44483 Messages Left

Maybe it’s because I receive upwards of this many emails in a given 48-hr period:

Downloading Message 9418 of 10928

Tell you what… between visiting my dad (he had a stroke), the kids, and the family vacation this past weekend, it’s a wonder that I even know my own name. Wow. Anyway, I hope everyone is having a spectacular day.

I will have available very soon several e-books for anyone who wants them rather than just the people who have signed up for the course. I got a bunch of requests for the e-book last time I did that by people who didn’t want to sign up for the course.

There is some cool stuff in there, and one in particular that Novell put together (over 260 pages) for new Linux users who want to get started with openSUSE 10.2. I was very impressed with it, to be honest.

Hopefully within a day or two, I’ll have all that available for everyone who wants it.

My favorite song of the day: Demonic by Testament

That song is so blistering and abrasive, it actually peels the skin off your face. I totally love it.

June 25, 2007

The Top 10 Best Themes for Thunderbird 2.0

by @ 6:44 am. Filed under General Linux, My Opinion, review, Thunderbird
Introduction

Eyecandy is one of my favorite things. Ask Steve or Jason. I love for stuff to look just really slick. So I’m going through this Thunderbird article called “10 must-have Thunderbird Addons (+ 25 more) because I also like wicked-sick plugins with all the coolest stuff because I get extremely bored very quickly. After getting all the totally rocking extensions, I came back to the sexiness of the whole thing. If I could make my Thunderbird look like the Viper that I’ve always wanted, I’d be totally set. Pulling up the theme page on mozilla.org, lots and lots of themes jumped out at me. Granted, not all of them are compatible with Thunderbird 2.0, which is what I’m using. Nevertheless, I decided to download the most popular themes that are compatible with T-Bird 2 and give ’em a spin on my desktop here.

After a few moments, it became apparent to me that I could just as easily rush through it and quickly pick something on an impulse that appealed to me and call ‘er good. On the other hand, the possibility existed that we could go through them one by one, make a little spreadsheet with some criteria on it, and grade them on the things that are important to me, in the way that I perceive them. Because it is so subjective and highly personalized, it would come as a surprise to me if this information were useful to anyone but me. Nevertheless, the possibility that one person may find it useful and beneficial is enough for me to pour my heart out. Thus, I leave it in your hands to be exceedingly thankful for my generosity.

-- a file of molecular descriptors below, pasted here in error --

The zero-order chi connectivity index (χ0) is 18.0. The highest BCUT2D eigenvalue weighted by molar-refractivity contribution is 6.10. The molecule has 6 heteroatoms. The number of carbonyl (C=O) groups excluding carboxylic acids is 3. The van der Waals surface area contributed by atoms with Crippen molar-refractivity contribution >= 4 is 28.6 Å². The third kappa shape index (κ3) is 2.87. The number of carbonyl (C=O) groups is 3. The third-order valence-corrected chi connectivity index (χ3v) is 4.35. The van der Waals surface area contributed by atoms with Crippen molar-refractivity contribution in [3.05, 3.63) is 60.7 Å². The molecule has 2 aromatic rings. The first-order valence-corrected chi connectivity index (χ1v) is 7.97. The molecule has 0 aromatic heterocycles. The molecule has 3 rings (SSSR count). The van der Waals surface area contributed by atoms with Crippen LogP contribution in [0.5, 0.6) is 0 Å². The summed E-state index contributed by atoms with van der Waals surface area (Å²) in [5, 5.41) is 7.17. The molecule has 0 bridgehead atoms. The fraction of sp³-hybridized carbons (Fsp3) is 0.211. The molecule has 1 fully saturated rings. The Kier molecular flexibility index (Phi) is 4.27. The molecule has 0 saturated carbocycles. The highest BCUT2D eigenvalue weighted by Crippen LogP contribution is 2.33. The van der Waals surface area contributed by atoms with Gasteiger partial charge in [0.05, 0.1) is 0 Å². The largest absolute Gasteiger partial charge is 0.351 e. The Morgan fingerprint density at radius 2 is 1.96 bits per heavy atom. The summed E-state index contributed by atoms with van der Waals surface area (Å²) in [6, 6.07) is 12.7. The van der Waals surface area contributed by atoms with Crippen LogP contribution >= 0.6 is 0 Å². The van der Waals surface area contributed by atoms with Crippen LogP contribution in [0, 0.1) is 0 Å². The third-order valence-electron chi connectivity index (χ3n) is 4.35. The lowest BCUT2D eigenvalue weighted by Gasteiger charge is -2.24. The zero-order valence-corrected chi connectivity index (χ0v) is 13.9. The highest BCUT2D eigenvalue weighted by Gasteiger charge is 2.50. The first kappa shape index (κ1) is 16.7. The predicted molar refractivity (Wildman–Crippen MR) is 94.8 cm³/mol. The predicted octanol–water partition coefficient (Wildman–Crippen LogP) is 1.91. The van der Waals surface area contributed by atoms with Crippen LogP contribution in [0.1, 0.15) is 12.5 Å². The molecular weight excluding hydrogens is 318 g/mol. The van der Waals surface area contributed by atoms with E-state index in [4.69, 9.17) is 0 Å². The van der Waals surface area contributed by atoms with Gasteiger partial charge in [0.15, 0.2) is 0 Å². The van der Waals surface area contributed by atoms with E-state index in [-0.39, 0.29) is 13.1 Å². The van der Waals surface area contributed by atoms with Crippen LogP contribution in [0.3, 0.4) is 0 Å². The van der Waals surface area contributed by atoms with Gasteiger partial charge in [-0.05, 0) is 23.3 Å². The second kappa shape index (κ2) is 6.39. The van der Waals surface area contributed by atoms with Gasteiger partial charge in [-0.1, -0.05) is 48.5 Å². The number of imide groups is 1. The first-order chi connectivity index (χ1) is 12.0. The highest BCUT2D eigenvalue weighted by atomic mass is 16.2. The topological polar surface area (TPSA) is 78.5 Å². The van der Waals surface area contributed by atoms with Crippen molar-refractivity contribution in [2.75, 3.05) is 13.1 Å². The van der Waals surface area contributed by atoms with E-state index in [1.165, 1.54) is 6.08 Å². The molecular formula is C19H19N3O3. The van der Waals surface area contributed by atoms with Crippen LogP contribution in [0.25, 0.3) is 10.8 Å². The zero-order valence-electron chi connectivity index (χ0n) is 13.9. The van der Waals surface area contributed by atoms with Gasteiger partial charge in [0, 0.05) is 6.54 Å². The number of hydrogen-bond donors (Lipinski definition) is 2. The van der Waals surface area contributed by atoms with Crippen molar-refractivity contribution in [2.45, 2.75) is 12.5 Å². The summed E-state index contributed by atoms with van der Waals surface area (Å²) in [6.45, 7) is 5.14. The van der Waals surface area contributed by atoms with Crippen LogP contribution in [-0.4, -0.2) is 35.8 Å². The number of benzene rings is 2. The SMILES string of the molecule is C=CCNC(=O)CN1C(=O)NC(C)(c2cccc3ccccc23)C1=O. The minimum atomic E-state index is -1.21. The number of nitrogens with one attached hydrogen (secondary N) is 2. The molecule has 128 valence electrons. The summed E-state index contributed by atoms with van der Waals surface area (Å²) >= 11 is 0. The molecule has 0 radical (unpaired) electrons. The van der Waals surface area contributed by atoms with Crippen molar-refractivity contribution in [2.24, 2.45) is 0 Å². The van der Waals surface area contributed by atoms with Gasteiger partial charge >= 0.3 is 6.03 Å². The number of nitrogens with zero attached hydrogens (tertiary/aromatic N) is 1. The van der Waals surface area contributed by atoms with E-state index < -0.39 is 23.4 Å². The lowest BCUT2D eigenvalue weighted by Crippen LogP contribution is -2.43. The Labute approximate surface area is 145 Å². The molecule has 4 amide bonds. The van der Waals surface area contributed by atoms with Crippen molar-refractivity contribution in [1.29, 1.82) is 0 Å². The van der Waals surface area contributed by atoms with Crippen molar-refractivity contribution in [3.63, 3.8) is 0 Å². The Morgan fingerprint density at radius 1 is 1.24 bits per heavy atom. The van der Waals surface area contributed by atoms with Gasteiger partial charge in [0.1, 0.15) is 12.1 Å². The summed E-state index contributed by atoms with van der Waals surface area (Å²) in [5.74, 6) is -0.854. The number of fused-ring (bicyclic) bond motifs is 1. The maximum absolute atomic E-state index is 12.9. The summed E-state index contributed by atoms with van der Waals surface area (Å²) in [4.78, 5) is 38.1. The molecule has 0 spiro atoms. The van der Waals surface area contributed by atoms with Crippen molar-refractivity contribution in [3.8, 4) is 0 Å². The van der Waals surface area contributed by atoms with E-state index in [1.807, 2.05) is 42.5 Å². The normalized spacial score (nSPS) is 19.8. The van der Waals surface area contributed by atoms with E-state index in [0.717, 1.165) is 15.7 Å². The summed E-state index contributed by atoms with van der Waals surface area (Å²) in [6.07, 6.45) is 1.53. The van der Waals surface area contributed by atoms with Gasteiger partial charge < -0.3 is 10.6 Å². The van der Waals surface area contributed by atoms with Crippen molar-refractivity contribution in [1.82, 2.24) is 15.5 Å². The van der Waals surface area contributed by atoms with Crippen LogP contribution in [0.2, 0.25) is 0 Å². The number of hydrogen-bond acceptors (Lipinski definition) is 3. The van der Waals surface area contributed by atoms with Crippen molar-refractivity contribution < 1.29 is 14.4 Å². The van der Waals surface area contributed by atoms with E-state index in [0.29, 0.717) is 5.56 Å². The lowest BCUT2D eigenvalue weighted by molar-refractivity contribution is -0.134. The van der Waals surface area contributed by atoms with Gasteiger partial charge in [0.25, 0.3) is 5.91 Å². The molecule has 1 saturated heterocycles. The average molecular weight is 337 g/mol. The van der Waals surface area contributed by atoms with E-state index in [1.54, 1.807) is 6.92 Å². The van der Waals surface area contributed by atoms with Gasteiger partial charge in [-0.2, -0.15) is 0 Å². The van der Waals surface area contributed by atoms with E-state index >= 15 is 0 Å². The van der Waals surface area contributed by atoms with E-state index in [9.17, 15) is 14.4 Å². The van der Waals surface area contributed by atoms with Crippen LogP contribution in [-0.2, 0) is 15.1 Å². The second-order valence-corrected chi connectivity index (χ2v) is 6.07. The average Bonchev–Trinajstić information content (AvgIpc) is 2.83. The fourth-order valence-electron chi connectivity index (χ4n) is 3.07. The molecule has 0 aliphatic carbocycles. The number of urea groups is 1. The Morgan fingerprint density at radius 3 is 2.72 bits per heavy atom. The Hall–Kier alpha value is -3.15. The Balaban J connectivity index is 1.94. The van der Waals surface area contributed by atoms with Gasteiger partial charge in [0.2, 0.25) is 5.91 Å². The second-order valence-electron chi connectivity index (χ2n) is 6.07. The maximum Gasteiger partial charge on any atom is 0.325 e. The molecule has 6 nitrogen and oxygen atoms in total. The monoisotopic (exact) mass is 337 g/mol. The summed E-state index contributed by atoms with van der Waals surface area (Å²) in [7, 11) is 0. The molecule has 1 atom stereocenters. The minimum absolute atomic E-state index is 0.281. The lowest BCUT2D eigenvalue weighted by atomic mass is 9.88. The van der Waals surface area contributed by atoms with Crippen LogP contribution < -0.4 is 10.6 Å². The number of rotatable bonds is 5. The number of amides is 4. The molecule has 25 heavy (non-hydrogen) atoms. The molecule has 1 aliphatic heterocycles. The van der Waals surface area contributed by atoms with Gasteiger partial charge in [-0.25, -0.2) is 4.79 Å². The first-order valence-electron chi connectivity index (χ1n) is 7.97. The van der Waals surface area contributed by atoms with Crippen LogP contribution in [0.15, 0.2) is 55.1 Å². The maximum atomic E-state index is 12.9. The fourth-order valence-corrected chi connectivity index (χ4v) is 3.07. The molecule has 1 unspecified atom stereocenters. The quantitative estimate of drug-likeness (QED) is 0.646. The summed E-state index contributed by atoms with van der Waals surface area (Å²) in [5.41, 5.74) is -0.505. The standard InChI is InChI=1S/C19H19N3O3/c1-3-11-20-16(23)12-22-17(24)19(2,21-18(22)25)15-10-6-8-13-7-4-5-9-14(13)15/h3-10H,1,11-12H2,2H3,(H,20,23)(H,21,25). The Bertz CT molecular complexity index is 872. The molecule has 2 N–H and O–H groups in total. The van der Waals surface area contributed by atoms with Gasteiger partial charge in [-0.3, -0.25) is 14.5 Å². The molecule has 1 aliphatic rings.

The criteria of my most excellent grading scale (of 1 to 10) are outlined, in detail, with full weights, explanation, footnotes, cross-references, and bibliography as follows:

The score for each category will be multiplied by the weight for that category. Each of these values will then be added all together for a total overall “Weighted Score.” With all of this deeply explanatory psychological underlying subliminally entrenched childhood tragedy now thoroughly worked out of my system, it may very well be possible to jump right into the cool stuff. With that, here we go.

#10 – Vista Mail

Thunderbird 2.0 with various extensions and the Vista Mail Theme

click image for larger version
#9 – miniBird

Thunderbird 2.0 with various extensions and the miniBird Theme

click image for larger version
#8 – Aquabird Redone

Thunderbird 2.0 with various extensions and the Aquabird Redone Theme

click image for larger version
#7 – Outlook 2003 SilverTB

Thunderbird 2.0 with various extensions and the  Theme

click image for larger version
#6 – Modern Modoki

Thunderbird 2.0 with various extensions and the Modern Modoki Theme

click image for larger version
#5 – Noia

Thunderbird 2.0 with various extensions and the Noia Theme

click image for larger version
#4 – Outlook 2003 BlueTB

Thunderbird 2.0 with various extensions and the Outlook 2003 BlueTB Theme

click image for larger version
#3 – Bible Blue-bird

Thunderbird 2.0 with various extensions and the  Theme

click image for larger version
#2 – Phoenity

Thunderbird 2.0 with various extensions and the Phoenity Theme

click image for larger version
#1 – Cobalt

Thunderbird 2.0 with various extensions and the Cobalt Theme

click image for larger version
Conclusion

All in all, these top 10 themes all have their strengths. Some of them have some more obvious flaws than others, but overall, they provide a collection of 10 great themes to have. Again, this evaluation was made solely according to my tastes. Take a look at the link to the themes I provided above. There are quite a bit more than the ones I covered here, but these are the 10 best according to my criteria, grading, and weights. Hopefully, this has been a somewhat insightful demonstration of a perfect way to waste 3 hours of your day.